December 8, 2021

Spacecraft for asteroid deflection experiment ready for fueling


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The DART spacecraft is moved into a shipping container last month at the Johns Hopkins University Applied Physics Laboratory. Credit: NASA/Johns Hopkins APL/Ed Whitman

A small spacecraft built for a NASA asteroid defense experiment arrived at Vandenberg Space Force Base in California earlier this month and is ready for fueling, one of the final milestones before liftoff in November on a SpaceX Falcon 9 rocket.

NASA’s Double Asteroid Redirection Test, or DART, spacecraft arrived at Vandenberg on Oct. 2 after a cross-country trip by truck from the Johns Hopkins University Applied Physics Laboratory in Laurel, Maryland.

Wishing a little more than a half-ton, DART is set for launch Nov. 23 at 10:20 p.m. PST (1:20 a.m. EST; 0620 GMT on Nov. 24) aboard a Falcon 9 rocket powered by a reused first stage booster. The mission has daily instantaneous launch opportunities through mid-February.

The Falcon 9 rocket will accelerate the spacecraft away from Earth on a trajectory toward asteroid Didymos, a rocky object about a half-mile (780 meters) in diameter.

Using a series of maneuvers with a xenon ion thruster, DART will take aim on Didymos’s smaller companion asteroid, called Dimorphos. The spacecraft will strike Dimorphos — about 525 feet (160 meters) wide — at nearly 15,000 mph (about 6.6 kilometers per second).

The primary science goal of the mission is to measure how the high-speed collision, which will destroy the DART spacecraft, disrupts the orbit of Dimorphos around nearby Didymos. The data could help plan a future mission to deflect an asteroid on a course to hit Earth.

Didymos and Dimorphos pose no near-term threat to Earth, but the asteroids will be close enough to our planet next year for astronomers to observe DART’s impact in late September using ground-based telescopes.

A small CubeSat provided by the Italian Space Agency will ride to space with DART, then deploy about 10 days before impact. The ridealong spacecraft, named LICIACube, will maneuver to a trajectory offset from DART, allowing it to safely fly by and watch the collision with a pair of optical cameras.

Since DART’s arrival at Vandenberg, engineers completed “basic electrical checkouts” to ensure the spacecraft remained healthy after the two-day road trip from its factory in Maryland, according to Betsy Congdon, the lead mechanical engineer for the DART mission at the Applied Physics Laboratory.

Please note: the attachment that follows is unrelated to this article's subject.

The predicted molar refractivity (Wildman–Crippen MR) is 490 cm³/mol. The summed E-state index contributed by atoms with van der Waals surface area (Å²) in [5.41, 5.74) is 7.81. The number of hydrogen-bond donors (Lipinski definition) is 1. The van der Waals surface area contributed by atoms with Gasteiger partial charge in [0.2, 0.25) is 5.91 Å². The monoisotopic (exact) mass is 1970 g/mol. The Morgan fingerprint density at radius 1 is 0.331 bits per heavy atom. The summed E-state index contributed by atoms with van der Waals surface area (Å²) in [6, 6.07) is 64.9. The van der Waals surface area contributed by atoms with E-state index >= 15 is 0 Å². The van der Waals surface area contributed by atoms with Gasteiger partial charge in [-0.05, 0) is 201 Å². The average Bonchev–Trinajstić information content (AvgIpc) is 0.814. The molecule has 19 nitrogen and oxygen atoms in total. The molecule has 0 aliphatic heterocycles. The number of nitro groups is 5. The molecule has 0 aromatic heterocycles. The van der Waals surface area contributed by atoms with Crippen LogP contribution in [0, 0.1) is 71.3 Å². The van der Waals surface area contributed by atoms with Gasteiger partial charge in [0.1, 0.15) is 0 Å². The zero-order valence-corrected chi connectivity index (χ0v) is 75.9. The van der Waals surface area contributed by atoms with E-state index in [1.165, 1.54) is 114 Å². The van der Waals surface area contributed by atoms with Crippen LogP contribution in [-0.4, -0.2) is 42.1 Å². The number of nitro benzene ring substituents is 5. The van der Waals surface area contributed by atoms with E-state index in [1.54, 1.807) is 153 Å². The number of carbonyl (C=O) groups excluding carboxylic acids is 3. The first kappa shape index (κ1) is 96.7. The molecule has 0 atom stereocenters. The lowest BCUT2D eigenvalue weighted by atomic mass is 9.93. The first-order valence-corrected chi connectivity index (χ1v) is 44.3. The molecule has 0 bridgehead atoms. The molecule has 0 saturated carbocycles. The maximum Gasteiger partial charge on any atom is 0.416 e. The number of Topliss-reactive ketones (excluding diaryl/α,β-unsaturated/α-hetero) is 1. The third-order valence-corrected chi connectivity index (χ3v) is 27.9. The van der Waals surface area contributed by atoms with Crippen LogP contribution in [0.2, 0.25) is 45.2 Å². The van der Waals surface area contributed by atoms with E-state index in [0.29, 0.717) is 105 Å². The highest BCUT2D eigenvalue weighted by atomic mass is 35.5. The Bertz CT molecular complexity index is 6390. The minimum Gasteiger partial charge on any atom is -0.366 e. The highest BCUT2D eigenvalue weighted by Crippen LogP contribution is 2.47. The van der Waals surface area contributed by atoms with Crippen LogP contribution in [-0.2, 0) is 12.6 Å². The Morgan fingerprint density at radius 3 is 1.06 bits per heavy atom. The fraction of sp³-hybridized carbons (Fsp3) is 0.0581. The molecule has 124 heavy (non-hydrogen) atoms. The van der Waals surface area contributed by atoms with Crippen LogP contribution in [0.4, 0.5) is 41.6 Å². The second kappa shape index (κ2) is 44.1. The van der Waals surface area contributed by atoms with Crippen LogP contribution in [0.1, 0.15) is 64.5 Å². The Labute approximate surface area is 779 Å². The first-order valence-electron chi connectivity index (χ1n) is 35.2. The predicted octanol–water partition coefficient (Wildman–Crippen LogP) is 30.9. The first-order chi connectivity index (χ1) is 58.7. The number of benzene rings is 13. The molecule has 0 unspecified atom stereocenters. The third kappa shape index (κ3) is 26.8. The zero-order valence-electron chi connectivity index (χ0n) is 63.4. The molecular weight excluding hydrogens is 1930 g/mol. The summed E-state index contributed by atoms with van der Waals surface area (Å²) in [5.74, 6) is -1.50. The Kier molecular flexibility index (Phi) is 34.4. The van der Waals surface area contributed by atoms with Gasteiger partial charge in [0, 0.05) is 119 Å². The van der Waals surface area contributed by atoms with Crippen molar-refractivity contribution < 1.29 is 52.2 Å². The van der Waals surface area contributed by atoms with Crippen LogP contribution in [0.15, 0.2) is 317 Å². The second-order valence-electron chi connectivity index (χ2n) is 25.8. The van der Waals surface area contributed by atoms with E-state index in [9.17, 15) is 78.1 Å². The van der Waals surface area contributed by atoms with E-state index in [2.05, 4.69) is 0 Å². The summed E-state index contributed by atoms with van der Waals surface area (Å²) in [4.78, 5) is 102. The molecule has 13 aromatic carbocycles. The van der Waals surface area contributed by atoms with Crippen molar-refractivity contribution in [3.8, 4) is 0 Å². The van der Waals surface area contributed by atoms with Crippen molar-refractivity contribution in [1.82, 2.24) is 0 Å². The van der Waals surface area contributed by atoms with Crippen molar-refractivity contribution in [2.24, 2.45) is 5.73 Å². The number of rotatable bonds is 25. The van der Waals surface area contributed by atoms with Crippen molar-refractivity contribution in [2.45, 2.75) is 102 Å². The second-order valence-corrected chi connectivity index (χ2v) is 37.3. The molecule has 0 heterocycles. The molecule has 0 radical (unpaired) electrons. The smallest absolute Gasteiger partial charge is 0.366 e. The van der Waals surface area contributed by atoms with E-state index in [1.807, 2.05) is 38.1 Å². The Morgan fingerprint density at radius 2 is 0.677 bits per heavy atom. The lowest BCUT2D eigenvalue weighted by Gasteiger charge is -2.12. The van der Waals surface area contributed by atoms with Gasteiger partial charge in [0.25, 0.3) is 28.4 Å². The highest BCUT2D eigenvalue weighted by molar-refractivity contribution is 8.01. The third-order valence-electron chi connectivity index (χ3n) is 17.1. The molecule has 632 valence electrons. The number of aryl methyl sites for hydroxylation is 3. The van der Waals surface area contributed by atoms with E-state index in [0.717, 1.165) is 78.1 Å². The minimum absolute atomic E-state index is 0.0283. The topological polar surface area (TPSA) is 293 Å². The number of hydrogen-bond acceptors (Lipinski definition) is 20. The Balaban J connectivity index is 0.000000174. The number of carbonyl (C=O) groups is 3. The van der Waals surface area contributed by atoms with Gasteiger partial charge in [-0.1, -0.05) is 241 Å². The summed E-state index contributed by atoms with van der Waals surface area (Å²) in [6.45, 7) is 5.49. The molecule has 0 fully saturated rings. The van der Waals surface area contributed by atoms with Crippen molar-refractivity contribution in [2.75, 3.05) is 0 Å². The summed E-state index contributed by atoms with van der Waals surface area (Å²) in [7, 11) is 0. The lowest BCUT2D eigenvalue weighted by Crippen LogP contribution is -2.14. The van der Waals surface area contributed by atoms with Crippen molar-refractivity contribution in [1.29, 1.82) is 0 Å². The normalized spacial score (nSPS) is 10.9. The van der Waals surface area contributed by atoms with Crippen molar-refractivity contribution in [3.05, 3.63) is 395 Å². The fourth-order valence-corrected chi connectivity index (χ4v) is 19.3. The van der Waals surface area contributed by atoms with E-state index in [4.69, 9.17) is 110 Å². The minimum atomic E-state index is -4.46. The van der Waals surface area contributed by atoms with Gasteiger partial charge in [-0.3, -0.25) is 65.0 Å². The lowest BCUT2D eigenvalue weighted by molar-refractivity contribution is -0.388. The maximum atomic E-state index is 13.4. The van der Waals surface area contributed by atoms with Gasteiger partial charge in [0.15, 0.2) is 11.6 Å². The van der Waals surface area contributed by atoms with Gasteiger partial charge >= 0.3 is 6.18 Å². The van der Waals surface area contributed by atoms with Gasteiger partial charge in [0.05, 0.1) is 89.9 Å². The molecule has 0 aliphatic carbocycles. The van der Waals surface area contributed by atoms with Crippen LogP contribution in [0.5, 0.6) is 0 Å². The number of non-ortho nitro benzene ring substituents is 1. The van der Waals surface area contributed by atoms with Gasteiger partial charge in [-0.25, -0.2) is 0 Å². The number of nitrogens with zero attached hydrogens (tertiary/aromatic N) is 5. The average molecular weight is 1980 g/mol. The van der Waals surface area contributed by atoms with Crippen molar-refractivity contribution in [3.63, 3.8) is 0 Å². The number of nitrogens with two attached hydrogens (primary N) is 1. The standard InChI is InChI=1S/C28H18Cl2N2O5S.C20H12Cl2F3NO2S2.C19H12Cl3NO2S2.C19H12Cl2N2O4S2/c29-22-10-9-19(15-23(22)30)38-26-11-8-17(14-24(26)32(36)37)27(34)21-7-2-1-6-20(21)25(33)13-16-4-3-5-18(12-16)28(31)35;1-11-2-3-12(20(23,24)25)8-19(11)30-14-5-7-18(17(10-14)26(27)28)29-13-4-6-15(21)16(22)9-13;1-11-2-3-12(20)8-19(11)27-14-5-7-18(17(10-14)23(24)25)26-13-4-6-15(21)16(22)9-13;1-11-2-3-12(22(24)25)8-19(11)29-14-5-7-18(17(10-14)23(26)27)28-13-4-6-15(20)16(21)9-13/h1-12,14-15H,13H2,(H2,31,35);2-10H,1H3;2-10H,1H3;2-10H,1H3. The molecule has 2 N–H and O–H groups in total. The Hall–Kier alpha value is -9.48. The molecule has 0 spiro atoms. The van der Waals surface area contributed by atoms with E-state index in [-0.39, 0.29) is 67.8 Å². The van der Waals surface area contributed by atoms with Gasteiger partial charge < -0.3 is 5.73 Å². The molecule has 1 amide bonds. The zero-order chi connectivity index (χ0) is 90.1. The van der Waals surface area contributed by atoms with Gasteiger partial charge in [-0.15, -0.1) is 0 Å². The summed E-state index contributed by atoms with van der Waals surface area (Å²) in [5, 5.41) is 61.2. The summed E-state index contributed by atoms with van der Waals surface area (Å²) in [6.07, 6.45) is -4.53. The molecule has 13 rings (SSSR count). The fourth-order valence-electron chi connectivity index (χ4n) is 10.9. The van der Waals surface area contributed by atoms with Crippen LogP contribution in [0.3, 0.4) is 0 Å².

“Everything is working as planned, so now we’re getting into blanketing and final preparations for launch and fueling,” Congdon said Friday in an interview with Spaceflight Now.

This week, teams planned to move the DART spacecraft from an Astrotech processing facility to a nearby SpaceX clean room. Engineers completed the initial testing on DART at Astrotech, and will fuel the spacecraft with hydrazine at the SpaceX facility.

The hydrazine will feed 12 small rocket thrusters on the DART spacecraft. The rocket jets will be used for fine pointing of spacecraft during its 10-month flight to Didymos and Dimorphos.

This composite image captures the launch of a Falcon 9 rocket from SLC-4E at Vandenberg last November with the Sentinel-6 Michael Freilich mission, followed by the booster’s return to Landing Zone 4 more than eight minutes later. The booster, designated B1063, will be used again for the DART mission. Credit: Brian Sandoval / Spaceflight Now

The DART spacecraft shipped from the Applied Physics Laboratory with xenon gas already loaded for its ion propulsion system. The mission will be the first for a new high-efficiency electric thruster developed by NASA’s Glenn Research Center and Aerojet Rocketdyne.

The NASA Evolutionary Xenon Thruster-Commercial, or NEXT-C, thruster will adjust DART’s trajectory toward its asteroid target. The new thruster is an upgraded, more powerful version of ion propulsion system used on previous NASA deep space probes.

Ion propulsion systems operate at low thrust, but they can fire continuously for months or years while consuming relatively little fuel. They work by accelerating ionized gas using electricity. In DART’s case, the electricity will be generated by two roll-out solar panels.

The DART mission was supposed to launch in July, but NASA announced earlier this year that the launch would slip to November due delays in delivering the spacecraft’s primary instrument and solar arrays.

NASA said the delay was caused by “technical challenges” associated with the spacecraft’s Didymos Reconnaissance and Asteroid Camera for Optical navigation, or DRACO, imaging system, which needed to be reinforced to ensure it can survive the stresses of a rocket launch.

The DRACO camera will take pictures of the Didymos and Dimorphos asteroids just before impact.

The delivery of the spacecraft’s Roll-Out Solar Arrays, known as ROSA, was delayed due to supply chain issues, partly blamed on the COVID-19 pandemic.

But those problems appear to behind DART.

Congdon said Friday the final activities to ready the DART spacecraft for hydrazine fueling included the installation of protective thermal blankets and harnesses. The launch is on schedule for late November.

“We have many days of margin,” she said. “Everything’s looking really good.”

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Follow Stephen Clark on Twitter: @StephenClark1.


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